What skills make a great recruiter? Drive. Passion. Ambition. Organisation. At some point, productivity is sure to make the list, because you really can’t be a great recruiter unless you’re hyper productive. There are never enough hours in the recruitment day, so being able to make the most out of your time makes the difference between success and failure.
Without further ado, then, here are 5 things that kill your recruitment productivity – and how to fix them. A great way to increase your productivity is by using our free recruiting systems. Keep reading to see how Recruiteze can help your company recruit better.
5 Productivity Killers…
…and how to stop them in their tracks.
A 2014 study found that employee management is the single biggest threat to recruitment and HR professionals’ productivity. The study discovered that HR professionals spend more than 70% of their time dedicated to tasks relating to employee management. That leaves only 30% of time for everything else – including all the other non-revenue generating tasks. That’s pretty simple math; if you spend 70% of your day managing your team, you don’t have much time left for actual recruitment.
If you find you’re spending way too long on employee management, it might be that you’re not empowering your team to be independent. If your team constantly need to ask you questions and seek your approval before trying new things, you might not have given them the tools they need to excel.
To fix this, start by analyzing what sort of employee management tasks you’re spending time on. For instance, you might spend all day answering questions, or disciplining errant employees. Maybe your time is spent on administrative tasks, like updating employee data.
Once you’ve analysed the root of the problem (or problems), you’ll have a better idea how to resolve the issue. Try creating a library of resources with access to employee FAQs, for instance, or investing in employee management software. It could also be that your problem is more deep rooted – a cultural issue. There’s not enough space in this post to explore this in depth, but if you can create a culture of self-sufficient problem solving then you’ll free up your own time.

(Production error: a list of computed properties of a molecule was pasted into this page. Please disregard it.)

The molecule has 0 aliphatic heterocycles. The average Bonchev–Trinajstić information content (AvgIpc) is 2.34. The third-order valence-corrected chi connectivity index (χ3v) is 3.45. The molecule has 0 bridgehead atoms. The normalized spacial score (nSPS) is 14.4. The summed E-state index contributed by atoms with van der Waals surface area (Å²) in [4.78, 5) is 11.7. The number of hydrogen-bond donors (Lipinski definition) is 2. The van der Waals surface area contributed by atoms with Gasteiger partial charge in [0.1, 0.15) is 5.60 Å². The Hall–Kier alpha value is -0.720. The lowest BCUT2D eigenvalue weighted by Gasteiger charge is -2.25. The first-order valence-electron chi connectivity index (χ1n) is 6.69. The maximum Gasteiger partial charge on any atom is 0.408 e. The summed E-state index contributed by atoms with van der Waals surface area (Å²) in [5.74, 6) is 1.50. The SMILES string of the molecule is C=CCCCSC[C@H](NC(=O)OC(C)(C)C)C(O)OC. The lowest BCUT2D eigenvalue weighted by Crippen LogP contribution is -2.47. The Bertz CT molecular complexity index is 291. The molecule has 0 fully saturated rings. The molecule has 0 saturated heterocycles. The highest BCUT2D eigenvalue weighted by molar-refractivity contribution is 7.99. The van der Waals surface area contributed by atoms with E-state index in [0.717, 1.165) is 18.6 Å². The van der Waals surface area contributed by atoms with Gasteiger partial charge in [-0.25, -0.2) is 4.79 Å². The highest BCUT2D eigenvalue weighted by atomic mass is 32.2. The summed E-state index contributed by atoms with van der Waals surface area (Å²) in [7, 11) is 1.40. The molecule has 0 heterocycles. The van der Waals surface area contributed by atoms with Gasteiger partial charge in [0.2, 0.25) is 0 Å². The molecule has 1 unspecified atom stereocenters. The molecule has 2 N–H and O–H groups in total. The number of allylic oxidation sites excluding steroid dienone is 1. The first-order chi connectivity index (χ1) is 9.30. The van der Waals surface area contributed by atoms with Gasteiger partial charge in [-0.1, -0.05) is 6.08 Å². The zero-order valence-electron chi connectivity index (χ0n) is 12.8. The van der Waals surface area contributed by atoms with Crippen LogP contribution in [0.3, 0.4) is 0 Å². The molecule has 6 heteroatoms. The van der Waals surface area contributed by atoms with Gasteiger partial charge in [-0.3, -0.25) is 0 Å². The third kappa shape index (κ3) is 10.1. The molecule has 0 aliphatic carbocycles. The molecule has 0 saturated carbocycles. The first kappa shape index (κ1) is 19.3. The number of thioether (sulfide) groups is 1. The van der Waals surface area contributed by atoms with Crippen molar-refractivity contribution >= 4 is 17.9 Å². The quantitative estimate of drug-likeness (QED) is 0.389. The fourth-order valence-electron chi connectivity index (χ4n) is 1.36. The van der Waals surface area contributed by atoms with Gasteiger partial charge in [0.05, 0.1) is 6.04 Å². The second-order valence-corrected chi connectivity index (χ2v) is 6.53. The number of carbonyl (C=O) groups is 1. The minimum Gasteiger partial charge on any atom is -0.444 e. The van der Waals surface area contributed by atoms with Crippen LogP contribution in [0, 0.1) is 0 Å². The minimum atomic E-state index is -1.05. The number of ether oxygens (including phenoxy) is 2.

Meetings can be a huge productivity killer for HR and recruitment professionals. Sales updates, team updates, group sales discussions, client meetings, candidate meetings – the list goes on. Depending on your seniority, you probably spend between 35% and 50% of your time in meetings at work – that’s a stunning figure. Add into that stat that people spend an average of 4 hours a week just preparing for status update meetings, and it’s clear that the time spent in meetings can quickly add up.
I’m not suggesting that meetings aren’t important – they undoubtedly are. What I am suggesting is that they can all too easily become a time-sap, where we never really achieve what we set out to. Meetings are a productive use of time if they actually achieve something; not so much if they don’t. How many of the candidates you meet actually go onto become placements? I suspect if you add it up, the figures don’t look favorable.
The solution here isn’t to stop having meetings, but you do need to take steps to ensure those meetings are a productive use of your time. You might even be able to cut that meeting out altogether, depending on what it is. For instance, you could introduce a personal ranking system for your candidates. If they’re an A or a B, sure, they’re probably worth meeting, but a call might suffice for C candidates. If you’re filling a role outside your specialty as a favor, there’s no long-term potential there so a meeting might well be a waste.
In the meetings you do have to have, you can make them more efficient by sending notes in advance, to ensure everyone is quickly on the same page. Make sure you prepare your key points in advance, to ensure you stay focused. Set a strict time limit too – and stick to it. That way, attendees know that your meetings are going to be sharp, short and to the point. Set clear action points at the end of your meeting, to ensure you actively achieve your objectives – and if you don’t have clear objectives? Well, in that case you probably don’t need a meeting.
I’ve never met a recruiter or HR professional who’s not completely snowed under by email, all the time. The average worker receives over 120 emails per day, and for recruiters that can be much, much higher. Candidate CVs, client or internal manager demands, meeting requests – you’re actively soliciting applications, so it’s little surprise your inbox gets overwhelmed.